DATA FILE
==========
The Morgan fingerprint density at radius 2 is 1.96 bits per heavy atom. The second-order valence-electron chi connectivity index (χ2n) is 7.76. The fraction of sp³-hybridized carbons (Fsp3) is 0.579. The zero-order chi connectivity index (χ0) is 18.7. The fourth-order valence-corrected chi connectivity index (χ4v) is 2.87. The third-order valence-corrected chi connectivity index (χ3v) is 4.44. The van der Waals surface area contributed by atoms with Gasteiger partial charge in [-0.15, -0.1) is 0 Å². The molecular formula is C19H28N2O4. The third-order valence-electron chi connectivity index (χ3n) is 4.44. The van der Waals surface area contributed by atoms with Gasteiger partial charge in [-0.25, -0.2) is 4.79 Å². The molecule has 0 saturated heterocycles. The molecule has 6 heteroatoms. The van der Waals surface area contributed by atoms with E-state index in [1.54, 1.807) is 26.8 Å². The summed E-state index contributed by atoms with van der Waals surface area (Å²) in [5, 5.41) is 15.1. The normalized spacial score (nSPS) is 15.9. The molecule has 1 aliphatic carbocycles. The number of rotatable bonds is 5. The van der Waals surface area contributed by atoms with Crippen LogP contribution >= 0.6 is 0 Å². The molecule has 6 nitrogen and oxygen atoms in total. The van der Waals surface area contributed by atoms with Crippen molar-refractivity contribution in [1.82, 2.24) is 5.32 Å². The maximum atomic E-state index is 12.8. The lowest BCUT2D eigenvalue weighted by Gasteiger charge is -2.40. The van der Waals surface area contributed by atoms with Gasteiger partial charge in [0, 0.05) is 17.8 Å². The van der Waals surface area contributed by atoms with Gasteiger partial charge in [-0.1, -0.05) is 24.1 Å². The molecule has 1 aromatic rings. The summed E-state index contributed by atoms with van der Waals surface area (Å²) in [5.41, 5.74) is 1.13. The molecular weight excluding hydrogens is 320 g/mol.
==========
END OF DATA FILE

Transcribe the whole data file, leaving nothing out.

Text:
The Morgan fingerprint density at radius 2 is 1.96 bits per heavy atom. The second-order valence-electron chi connectivity index (χ2n) is 7.76. The fraction of sp³-hybridized carbons (Fsp3) is 0.579. The zero-order chi connectivity index (χ0) is 18.7. The fourth-order valence-corrected chi connectivity index (χ4v) is 2.87. The third-order valence-corrected chi connectivity index (χ3v) is 4.44. The van der Waals surface area contributed by atoms with Gasteiger partial charge in [-0.15, -0.1) is 0 Å². The molecular formula is C19H28N2O4. The third-order valence-electron chi connectivity index (χ3n) is 4.44. The van der Waals surface area contributed by atoms with Gasteiger partial charge in [-0.25, -0.2) is 4.79 Å². The molecule has 0 saturated heterocycles. The molecule has 6 heteroatoms. The van der Waals surface area contributed by atoms with E-state index in [1.54, 1.807) is 26.8 Å². The summed E-state index contributed by atoms with van der Waals surface area (Å²) in [5, 5.41) is 15.1. The normalized spacial score (nSPS) is 15.9. The molecule has 1 aliphatic carbocycles. The number of rotatable bonds is 5. The van der Waals surface area contributed by atoms with Crippen LogP contribution >= 0.6 is 0 Å². The molecule has 6 nitrogen and oxygen atoms in total. The van der Waals surface area contributed by atoms with Crippen molar-refractivity contribution in [1.82, 2.24) is 5.32 Å². The maximum atomic E-state index is 12.8. The lowest BCUT2D eigenvalue weighted by Gasteiger charge is -2.40. The van der Waals surface area contributed by atoms with Gasteiger partial charge in [0, 0.05) is 17.8 Å². The van der Waals surface area contributed by atoms with Gasteiger partial charge in [-0.1, -0.05) is 24.1 Å². The molecule has 1 aromatic rings. The summed E-state index contributed by atoms with van der Waals surface area (Å²) in [5.41, 5.74) is 1.13. The molecular weight excluding hydrogens is 320 g/mol.